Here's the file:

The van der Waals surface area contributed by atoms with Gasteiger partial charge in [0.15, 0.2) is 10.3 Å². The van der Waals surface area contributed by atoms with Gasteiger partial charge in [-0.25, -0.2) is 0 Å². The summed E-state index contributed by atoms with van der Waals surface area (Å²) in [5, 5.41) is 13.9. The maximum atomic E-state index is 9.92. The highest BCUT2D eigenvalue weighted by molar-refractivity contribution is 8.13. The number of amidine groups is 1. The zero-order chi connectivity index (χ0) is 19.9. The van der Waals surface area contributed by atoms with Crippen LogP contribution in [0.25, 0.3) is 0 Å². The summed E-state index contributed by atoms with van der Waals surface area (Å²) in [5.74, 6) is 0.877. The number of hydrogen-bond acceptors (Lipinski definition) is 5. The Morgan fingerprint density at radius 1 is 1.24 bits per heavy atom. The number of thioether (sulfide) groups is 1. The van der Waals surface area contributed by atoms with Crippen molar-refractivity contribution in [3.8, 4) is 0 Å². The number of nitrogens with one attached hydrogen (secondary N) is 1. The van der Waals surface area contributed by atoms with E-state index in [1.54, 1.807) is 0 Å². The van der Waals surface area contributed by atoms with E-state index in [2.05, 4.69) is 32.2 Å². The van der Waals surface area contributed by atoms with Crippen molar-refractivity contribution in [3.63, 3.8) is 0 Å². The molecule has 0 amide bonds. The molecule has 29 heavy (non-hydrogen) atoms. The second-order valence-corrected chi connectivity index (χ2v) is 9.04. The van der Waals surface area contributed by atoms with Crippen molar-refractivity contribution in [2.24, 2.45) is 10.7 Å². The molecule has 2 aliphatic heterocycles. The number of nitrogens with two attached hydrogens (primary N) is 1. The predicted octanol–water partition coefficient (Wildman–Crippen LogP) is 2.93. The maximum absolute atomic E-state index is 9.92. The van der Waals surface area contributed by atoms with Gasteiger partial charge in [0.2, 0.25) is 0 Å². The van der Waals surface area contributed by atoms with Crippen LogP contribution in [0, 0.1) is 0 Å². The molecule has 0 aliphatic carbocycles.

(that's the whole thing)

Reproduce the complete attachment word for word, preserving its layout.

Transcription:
The van der Waals surface area contributed by atoms with Gasteiger partial charge in [0.15, 0.2) is 10.3 Å². The van der Waals surface area contributed by atoms with Gasteiger partial charge in [-0.25, -0.2) is 0 Å². The summed E-state index contributed by atoms with van der Waals surface area (Å²) in [5, 5.41) is 13.9. The maximum atomic E-state index is 9.92. The highest BCUT2D eigenvalue weighted by molar-refractivity contribution is 8.13. The number of amidine groups is 1. The zero-order chi connectivity index (χ0) is 19.9. The van der Waals surface area contributed by atoms with Crippen LogP contribution in [0.25, 0.3) is 0 Å². The summed E-state index contributed by atoms with van der Waals surface area (Å²) in [5.74, 6) is 0.877. The number of hydrogen-bond acceptors (Lipinski definition) is 5. The Morgan fingerprint density at radius 1 is 1.24 bits per heavy atom. The number of thioether (sulfide) groups is 1. The van der Waals surface area contributed by atoms with Crippen molar-refractivity contribution in [3.8, 4) is 0 Å². The number of nitrogens with one attached hydrogen (secondary N) is 1. The van der Waals surface area contributed by atoms with E-state index in [1.54, 1.807) is 0 Å². The van der Waals surface area contributed by atoms with E-state index in [2.05, 4.69) is 32.2 Å². The van der Waals surface area contributed by atoms with Crippen molar-refractivity contribution in [3.63, 3.8) is 0 Å². The molecule has 0 amide bonds. The molecule has 29 heavy (non-hydrogen) atoms. The second-order valence-corrected chi connectivity index (χ2v) is 9.04. The van der Waals surface area contributed by atoms with Crippen molar-refractivity contribution in [2.24, 2.45) is 10.7 Å². The molecule has 2 aliphatic heterocycles. The number of nitrogens with two attached hydrogens (primary N) is 1. The predicted octanol–water partition coefficient (Wildman–Crippen LogP) is 2.93. The maximum absolute atomic E-state index is 9.92. The van der Waals surface area contributed by atoms with Gasteiger partial charge in [0.2, 0.25) is 0 Å². The van der Waals surface area contributed by atoms with Crippen LogP contribution in [0, 0.1) is 0 Å². The molecule has 0 aliphatic carbocycles.